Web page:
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Space to Think, a new book celebrating ten years of the Dublin Review of Books More Information 

    Thinking About Women

    Caroline Hurley
    Lucy Ellman’s massive new novel is an encyclopaedic narrative whose stream of consciousness style recalls Rabelais and Sterne, Kerouac, Woolf, Vonnegut, and of course Joyce, the subject of one of three classic biographies of Irish writers written by her father.
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    Words of love, words of venom

    Neil Hegarty
    Christine Dwyer Hickey has written a profoundly empathetic novel, its impact all the greater for its abiding reticence. Its great achievement lies in its balance of a deliberately unshowy form and tone and the great sweeps and depths of feeling embedded with the narrative.
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    The past present

    Afric McGlinchey
    What distinguishes Peter Sirr’s latest collection from the usual themes of nostalgia and consciousness of time passing is a kind of psychic connection with both the observed and the unseen worlds, a conflation of past and present, where ‘centuries hang like apples on the trees’.
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    Ulysses Usurped

    Tiana M Fischer
    The protagonist of Mary Costello’s new novel is a Joyce obsessive. Sadly, he seems to have been less enriched than ruined by ‘Ulysses’. And while desperately trying to be Leopold Bloom, he has more of a touch of Stephen Dedalus about him than he realises.
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    Down among the Greeks

    Eiléan Ní Chuilleanáin
    References to a First Communion, a birthday, suggest a recognisably Irish calendar, where seasons, generations, routine festivals, interweave, and time tolerates these interlocking layers of the traditional and brand-new, which sit alongside a range of reference from classical mythology.
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    Nobber is Hell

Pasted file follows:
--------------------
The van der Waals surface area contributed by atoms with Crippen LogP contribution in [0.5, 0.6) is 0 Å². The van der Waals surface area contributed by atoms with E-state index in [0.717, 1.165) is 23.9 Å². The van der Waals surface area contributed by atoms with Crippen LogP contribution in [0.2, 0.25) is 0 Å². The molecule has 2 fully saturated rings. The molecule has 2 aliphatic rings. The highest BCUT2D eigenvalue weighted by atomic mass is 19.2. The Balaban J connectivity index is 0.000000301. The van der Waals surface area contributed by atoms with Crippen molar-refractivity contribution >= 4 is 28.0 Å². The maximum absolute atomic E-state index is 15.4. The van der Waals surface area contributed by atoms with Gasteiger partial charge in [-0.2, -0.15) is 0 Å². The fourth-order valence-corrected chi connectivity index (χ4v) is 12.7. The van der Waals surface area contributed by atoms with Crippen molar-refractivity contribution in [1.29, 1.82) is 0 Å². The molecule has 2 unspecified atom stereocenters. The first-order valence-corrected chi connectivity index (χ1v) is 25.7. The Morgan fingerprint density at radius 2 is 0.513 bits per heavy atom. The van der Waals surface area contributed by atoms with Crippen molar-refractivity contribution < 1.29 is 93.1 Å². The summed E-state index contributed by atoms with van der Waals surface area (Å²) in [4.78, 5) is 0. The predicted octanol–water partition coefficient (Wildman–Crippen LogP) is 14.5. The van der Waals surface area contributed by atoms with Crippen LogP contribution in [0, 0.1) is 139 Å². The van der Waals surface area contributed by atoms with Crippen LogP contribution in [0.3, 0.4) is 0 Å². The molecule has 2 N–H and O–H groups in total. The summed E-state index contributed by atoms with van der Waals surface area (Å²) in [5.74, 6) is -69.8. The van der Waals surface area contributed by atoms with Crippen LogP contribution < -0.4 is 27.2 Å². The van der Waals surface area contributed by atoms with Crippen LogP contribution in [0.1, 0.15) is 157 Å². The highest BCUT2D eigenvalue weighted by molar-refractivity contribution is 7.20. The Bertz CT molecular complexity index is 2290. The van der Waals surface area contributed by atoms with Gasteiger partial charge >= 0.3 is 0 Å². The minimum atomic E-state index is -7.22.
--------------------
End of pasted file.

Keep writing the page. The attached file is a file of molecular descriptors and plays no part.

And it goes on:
Michael O’Loughlin
    It is Co Meath in the fourteenth century, the plague year of 1348 in fact, and on the frontier a group of Norman adventurers brushes up against the Gaels. The ensuing bloody clash resembles the chance encounter of a sewing machine and an umbrella on an operating table.
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    Navigating loss

    Amanda Bell
    Mary Noonan’s descriptive powers recall, in their meticulous detail, Elizabeth Bishop. She is a poet of the senses – this collection is drenched in colour, from the blue of her father’s eyes to the dreamy greens of the swamps, but of all the senses, sound is perhaps the most prominent.
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    Listen up, kid

    Maura O’Kiely
    One hundred celebrities offer advice that they feel might have been useful to their younger selves long before they were famous – and in many cases rich. The advice ranges from the endearing to the surprisingly revelatory, to the brave and wise, to the predictably smug.
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    Trooping the velvet

    Alena Dvořáková
    November 1989 in Prague is remembered by its foot soldiers as a dizzying succession of demonstrations and hopeful propaganda expeditions into the provinces. No one was sure if the revolution would hold, and today it seems that many of its central values have melted away.
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    Ciaran Carson 1948-2019

    Michael Hinds
    Ciaran Carson drew on the supple lines of narrative, melody and rhythm that run through traditional music. As with other great modernist poets, he brought poetry beyond word-music into a dizzying and organic dance; for rhythm, the closest to him in the past century was Fred Astaire.
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